'The Board, in conformity with Congressional intent, has followed the usual tests of the law of agency and has applied the common law 'right of control' test. Under this test, an employer-employee relationship exists where the person for whom the services are performed reserves the right to control not only the end to be achieved, but also the means to be used in reaching such end. Consistent with this Congressional mandate, and having in mind the judicial dictate that social legislation be construed 'in the light of the mischief to be corrected and the end to be attained,' we feel compelled to reach a different conclusion from that of the Trial Examiner and find that the drivers, including owner-drivers and multiple owner-drivers, are employees of Deaton.7 We '7. The Alabama Supreme Court has reached the same conclusion. Stevens v. Deaton Truck Line, Inc., 256 Ala. 229, 54 So.2d 464 (1959); Deaton Truck Line, Inc. v. Acker, 261 Ala. 468, 74 So.2d 717 (1954); Hays v. Deaton Truck Line, Inc., 264 Ala. 442, 87 So.2d 825 (1956). are satisfied that the degree of control exercised by Deaton over these individuals as shown in part by the collective-bargaining history, is sufficient to support a finding that they are employees of Deaton both in law and as a 'matter of economic reality.' As such they are entitled to the rights guaranteed and protection afforded by the Act.'
We agree with that conclusion and with the findings upon which it is based.
The Union argues that the supervisory authority of the multiple owner-drivers over other drivers of their trucks is to be exercised in the interest of the multiple owner and not in the interest of the employer, Deaton, as required by the statutory definition of supervisor.3 The evidence is undisputed that a multiple owner-driver is free to accept or reject any applicant seeking to drive one of its trucks, subject only to the restriction that the applicant be a member in good standing of Deaton's reserved pool of qualified drivers. All drivers handle cargo exclusively for Deaton, in trucks bearing Deaton's name. Granted that the supervisory authority is to be exercised in the interest of the multiple owner, such interest is so intertwined with the interest of Deaton in the successful and efficient operation of the trucks that it cannot be denied in most instances of actual execution the supervisory authority is in the interest of both Deaton and of the multiple owner. We have not overlooked the other contentions of the Union, but find them to be without merit, and see no useful purpose to be served by prolonging this opinion. We are in agreement with the Board's findings upon which it soundly based the conclusion that Deaton was under no duty to bargain with the unit upon which the Union insisted. The petition for review in No. 21,332 is therefore denied.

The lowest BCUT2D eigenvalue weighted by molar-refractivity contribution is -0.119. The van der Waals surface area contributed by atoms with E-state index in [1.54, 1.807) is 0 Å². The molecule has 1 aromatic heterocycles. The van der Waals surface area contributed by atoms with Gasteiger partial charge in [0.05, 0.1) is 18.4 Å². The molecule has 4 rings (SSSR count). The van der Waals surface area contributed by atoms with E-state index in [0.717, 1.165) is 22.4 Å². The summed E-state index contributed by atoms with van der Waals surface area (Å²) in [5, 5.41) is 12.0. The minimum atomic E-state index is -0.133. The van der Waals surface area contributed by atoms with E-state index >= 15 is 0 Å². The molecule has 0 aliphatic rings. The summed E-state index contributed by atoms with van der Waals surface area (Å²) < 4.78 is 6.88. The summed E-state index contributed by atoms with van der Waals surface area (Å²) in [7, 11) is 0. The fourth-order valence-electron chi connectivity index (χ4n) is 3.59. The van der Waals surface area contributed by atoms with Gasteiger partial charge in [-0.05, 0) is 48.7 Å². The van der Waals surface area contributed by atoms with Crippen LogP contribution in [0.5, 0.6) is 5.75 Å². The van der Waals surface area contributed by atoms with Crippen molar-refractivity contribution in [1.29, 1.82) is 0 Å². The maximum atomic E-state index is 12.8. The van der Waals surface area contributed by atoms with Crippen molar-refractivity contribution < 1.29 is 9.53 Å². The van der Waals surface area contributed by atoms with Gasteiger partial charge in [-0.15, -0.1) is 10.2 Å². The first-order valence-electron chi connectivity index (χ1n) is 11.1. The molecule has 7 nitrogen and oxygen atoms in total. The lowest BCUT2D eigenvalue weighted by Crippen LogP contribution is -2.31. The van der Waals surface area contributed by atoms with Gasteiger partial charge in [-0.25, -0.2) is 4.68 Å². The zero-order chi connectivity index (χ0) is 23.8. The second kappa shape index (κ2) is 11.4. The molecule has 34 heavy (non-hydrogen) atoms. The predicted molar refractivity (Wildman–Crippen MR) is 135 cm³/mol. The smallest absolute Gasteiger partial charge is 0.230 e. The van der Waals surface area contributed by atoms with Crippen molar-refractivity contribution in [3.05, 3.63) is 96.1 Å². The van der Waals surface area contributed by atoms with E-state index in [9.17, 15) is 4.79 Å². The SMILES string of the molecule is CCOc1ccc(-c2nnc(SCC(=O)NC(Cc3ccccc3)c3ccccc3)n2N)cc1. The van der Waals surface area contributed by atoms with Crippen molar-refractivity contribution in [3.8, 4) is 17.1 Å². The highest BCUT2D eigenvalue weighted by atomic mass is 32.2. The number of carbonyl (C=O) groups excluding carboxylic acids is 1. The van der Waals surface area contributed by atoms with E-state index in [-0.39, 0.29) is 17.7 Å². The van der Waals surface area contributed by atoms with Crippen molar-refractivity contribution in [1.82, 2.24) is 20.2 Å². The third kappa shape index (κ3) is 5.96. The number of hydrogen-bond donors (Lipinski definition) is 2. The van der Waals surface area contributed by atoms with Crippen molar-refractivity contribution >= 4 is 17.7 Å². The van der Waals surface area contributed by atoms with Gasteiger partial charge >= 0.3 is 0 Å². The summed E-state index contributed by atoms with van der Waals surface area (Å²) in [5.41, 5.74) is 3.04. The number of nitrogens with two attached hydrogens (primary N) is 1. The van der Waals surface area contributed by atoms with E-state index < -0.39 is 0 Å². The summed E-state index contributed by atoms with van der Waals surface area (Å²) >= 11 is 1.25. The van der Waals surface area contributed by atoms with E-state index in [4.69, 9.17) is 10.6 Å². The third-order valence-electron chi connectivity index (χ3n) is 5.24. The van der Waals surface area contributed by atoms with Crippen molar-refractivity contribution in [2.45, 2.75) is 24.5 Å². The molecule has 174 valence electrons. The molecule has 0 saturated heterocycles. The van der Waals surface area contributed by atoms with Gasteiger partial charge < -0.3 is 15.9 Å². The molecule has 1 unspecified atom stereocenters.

See Federal Power Comm'n v. Hope Natural Gas Co., 1944, 320 U.S. 591, 618, 619, 64 S.Ct. 281, 88 L.Ed. 333; Shannahan v. United States, 1938, 303 U.S. 596, 599, 58 S.Ct. 732, 82 L.Ed. 1939; United States v. Los Angeles & S.L.R.R., 1927, 273 U.S. 299, 309, 310, 47 S.Ct. 413, 71 L.Ed. 651
While the ruling was favorable to Deaton, Deaton's disagreement with the reasoning is so basic that we think the court should decide the question of such obvious importance to Deaton's labor-management relations. See International Brotherhood, etc. v. Deaton Truck Line, Inc., 5 Cir. 1962, 307 F.2d 748; Deaton Truck Line, Inc. v. Local Union 612, etc., 5 Cir. 1962, 314 F.2d 418; see also NLRB v. Air Control Products, 5 Cir., 335 F.2d 245
'The term 'supervisor' means any individual having authority, in the interest of the employer, to hire, transfer, suspend, lay off, recall, promote, discharge, assign, reward, or discipline other employees, or responsibly to direct them, or to adjust their grievances, or effectively to recommend such action, if in connection with the foregoing the exercise of such authority is not of a merely routine or clerical nature, but requires the use of independent judgment.' 29 U.S.C.A. 152(11)